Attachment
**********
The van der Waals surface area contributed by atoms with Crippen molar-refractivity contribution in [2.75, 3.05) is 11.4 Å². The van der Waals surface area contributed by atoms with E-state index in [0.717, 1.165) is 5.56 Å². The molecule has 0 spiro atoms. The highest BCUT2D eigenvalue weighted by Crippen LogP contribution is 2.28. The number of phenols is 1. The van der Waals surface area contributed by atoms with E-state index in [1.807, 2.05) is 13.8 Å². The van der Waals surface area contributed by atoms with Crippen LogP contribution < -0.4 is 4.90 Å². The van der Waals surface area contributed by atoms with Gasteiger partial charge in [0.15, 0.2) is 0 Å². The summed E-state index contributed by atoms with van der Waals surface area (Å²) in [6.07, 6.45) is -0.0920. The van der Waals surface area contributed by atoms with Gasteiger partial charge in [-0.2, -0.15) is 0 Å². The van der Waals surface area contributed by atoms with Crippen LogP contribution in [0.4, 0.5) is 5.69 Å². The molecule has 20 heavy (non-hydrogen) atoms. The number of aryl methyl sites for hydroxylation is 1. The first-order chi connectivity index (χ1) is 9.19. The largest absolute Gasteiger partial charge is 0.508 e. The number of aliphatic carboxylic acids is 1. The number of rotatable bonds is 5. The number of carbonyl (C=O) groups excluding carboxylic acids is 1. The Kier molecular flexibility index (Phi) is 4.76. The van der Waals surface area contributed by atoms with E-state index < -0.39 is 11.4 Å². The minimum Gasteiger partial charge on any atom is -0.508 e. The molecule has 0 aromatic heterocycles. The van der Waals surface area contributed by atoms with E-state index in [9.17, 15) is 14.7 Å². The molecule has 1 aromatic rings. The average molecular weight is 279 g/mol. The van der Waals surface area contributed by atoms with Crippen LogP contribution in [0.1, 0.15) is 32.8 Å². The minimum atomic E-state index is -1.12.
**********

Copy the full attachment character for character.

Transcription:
The van der Waals surface area contributed by atoms with Crippen molar-refractivity contribution in [2.75, 3.05) is 11.4 Å². The van der Waals surface area contributed by atoms with E-state index in [0.717, 1.165) is 5.56 Å². The molecule has 0 spiro atoms. The highest BCUT2D eigenvalue weighted by Crippen LogP contribution is 2.28. The number of phenols is 1. The van der Waals surface area contributed by atoms with E-state index in [1.807, 2.05) is 13.8 Å². The van der Waals surface area contributed by atoms with Crippen LogP contribution < -0.4 is 4.90 Å². The van der Waals surface area contributed by atoms with Gasteiger partial charge in [0.15, 0.2) is 0 Å². The summed E-state index contributed by atoms with van der Waals surface area (Å²) in [6.07, 6.45) is -0.0920. The van der Waals surface area contributed by atoms with Gasteiger partial charge in [-0.2, -0.15) is 0 Å². The van der Waals surface area contributed by atoms with Crippen LogP contribution in [0.4, 0.5) is 5.69 Å². The molecule has 20 heavy (non-hydrogen) atoms. The number of aryl methyl sites for hydroxylation is 1. The first-order chi connectivity index (χ1) is 9.19. The largest absolute Gasteiger partial charge is 0.508 e. The number of aliphatic carboxylic acids is 1. The number of rotatable bonds is 5. The number of carbonyl (C=O) groups excluding carboxylic acids is 1. The Kier molecular flexibility index (Phi) is 4.76. The van der Waals surface area contributed by atoms with E-state index < -0.39 is 11.4 Å². The minimum Gasteiger partial charge on any atom is -0.508 e. The molecule has 0 aromatic heterocycles. The van der Waals surface area contributed by atoms with E-state index in [9.17, 15) is 14.7 Å². The molecule has 1 aromatic rings. The average molecular weight is 279 g/mol. The van der Waals surface area contributed by atoms with Crippen LogP contribution in [0.1, 0.15) is 32.8 Å². The minimum atomic E-state index is -1.12.